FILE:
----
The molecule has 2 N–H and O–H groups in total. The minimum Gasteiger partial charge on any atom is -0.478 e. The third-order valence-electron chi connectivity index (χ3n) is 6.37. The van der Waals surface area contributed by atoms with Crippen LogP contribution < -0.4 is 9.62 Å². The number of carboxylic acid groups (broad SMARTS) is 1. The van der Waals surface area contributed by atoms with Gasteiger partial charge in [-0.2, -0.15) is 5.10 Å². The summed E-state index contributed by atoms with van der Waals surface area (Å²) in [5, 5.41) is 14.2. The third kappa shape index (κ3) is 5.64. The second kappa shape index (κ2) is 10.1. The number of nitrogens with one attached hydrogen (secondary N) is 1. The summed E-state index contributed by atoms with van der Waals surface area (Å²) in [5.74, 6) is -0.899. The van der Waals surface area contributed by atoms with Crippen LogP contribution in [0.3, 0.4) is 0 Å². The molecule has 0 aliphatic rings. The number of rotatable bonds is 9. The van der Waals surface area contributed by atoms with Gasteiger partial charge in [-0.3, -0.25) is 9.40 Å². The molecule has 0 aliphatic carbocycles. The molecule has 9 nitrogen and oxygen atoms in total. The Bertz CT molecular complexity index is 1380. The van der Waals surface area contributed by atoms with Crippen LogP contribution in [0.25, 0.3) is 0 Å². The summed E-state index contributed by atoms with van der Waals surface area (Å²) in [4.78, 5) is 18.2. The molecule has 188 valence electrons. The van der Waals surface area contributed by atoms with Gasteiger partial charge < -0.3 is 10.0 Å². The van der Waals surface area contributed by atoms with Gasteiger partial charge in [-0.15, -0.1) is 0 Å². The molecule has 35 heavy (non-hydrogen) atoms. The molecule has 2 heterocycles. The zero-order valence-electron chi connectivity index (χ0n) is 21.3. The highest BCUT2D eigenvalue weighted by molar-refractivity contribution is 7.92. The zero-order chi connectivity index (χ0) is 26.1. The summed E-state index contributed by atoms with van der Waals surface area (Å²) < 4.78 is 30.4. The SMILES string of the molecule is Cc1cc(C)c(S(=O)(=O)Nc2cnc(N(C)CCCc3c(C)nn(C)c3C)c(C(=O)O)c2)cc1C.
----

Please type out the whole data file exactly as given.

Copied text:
The molecule has 2 N–H and O–H groups in total. The minimum Gasteiger partial charge on any atom is -0.478 e. The third-order valence-electron chi connectivity index (χ3n) is 6.37. The van der Waals surface area contributed by atoms with Crippen LogP contribution < -0.4 is 9.62 Å². The number of carboxylic acid groups (broad SMARTS) is 1. The van der Waals surface area contributed by atoms with Gasteiger partial charge in [-0.2, -0.15) is 5.10 Å². The summed E-state index contributed by atoms with van der Waals surface area (Å²) in [5, 5.41) is 14.2. The third kappa shape index (κ3) is 5.64. The second kappa shape index (κ2) is 10.1. The number of nitrogens with one attached hydrogen (secondary N) is 1. The summed E-state index contributed by atoms with van der Waals surface area (Å²) in [5.74, 6) is -0.899. The van der Waals surface area contributed by atoms with Crippen LogP contribution in [0.3, 0.4) is 0 Å². The molecule has 0 aliphatic rings. The number of rotatable bonds is 9. The van der Waals surface area contributed by atoms with Gasteiger partial charge in [-0.3, -0.25) is 9.40 Å². The molecule has 0 aliphatic carbocycles. The molecule has 9 nitrogen and oxygen atoms in total. The Bertz CT molecular complexity index is 1380. The van der Waals surface area contributed by atoms with Crippen LogP contribution in [0.25, 0.3) is 0 Å². The summed E-state index contributed by atoms with van der Waals surface area (Å²) in [4.78, 5) is 18.2. The molecule has 188 valence electrons. The van der Waals surface area contributed by atoms with Gasteiger partial charge < -0.3 is 10.0 Å². The van der Waals surface area contributed by atoms with Gasteiger partial charge in [-0.15, -0.1) is 0 Å². The molecule has 35 heavy (non-hydrogen) atoms. The molecule has 2 heterocycles. The zero-order valence-electron chi connectivity index (χ0n) is 21.3. The highest BCUT2D eigenvalue weighted by molar-refractivity contribution is 7.92. The zero-order chi connectivity index (χ0) is 26.1. The summed E-state index contributed by atoms with van der Waals surface area (Å²) < 4.78 is 30.4. The SMILES string of the molecule is Cc1cc(C)c(S(=O)(=O)Nc2cnc(N(C)CCCc3c(C)nn(C)c3C)c(C(=O)O)c2)cc1C.